Q. What causes pitting and worm tracks in satin nickel? R.R.
A. Modern satin nickel plating baths usually contain additives of various types to give you the satin-like finish. The first thing I would do is talk to your chemical vendor and determine if he has any possible explanations and solutions for your problem. Your supplier knows the chemistry of the plating bath and may have had this problem before. What else can you consider in this particular problem?
Pitting in a nickel plating bath can be caused by bubbles sticking to the surface of the part as well as particulate matter suspended in the plating solution. In a classic nickel plating bath, small amounts of wetting agents are used to keep the surface tension of the bath under control. This serves to allow small bubbles to slide off the surface of the part as they are formed. Other causes of pitting are low boric acid concentration and iron in the plating bath.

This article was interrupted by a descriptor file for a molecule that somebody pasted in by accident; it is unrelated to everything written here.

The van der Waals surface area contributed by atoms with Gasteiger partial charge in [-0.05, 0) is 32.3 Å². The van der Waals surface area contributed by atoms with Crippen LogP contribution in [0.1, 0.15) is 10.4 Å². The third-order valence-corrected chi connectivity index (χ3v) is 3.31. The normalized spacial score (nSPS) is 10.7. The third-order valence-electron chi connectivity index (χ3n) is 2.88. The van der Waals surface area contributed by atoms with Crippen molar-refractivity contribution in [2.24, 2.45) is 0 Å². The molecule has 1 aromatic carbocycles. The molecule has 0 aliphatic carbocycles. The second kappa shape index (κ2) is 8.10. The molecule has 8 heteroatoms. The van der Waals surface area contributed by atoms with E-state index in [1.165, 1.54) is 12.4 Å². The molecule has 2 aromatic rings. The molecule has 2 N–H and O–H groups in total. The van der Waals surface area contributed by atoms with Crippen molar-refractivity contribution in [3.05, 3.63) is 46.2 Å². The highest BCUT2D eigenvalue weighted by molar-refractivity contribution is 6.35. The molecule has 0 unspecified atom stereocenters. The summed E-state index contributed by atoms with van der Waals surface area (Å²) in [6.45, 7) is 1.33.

Worm tracks can be caused by the base material contract when cooled. For example, plastic components plated with a metal such as nickel may appear okay initially, but when the parts are put into use in a cool or cold environment, worm tracks may form. What is going on here in simple terms is that the base material is shrinking away from the plated layer.
Your email did not give any information about the process you are using nor the materials that you are plating. If you email me additional details I may be able to give you a more detailed answer.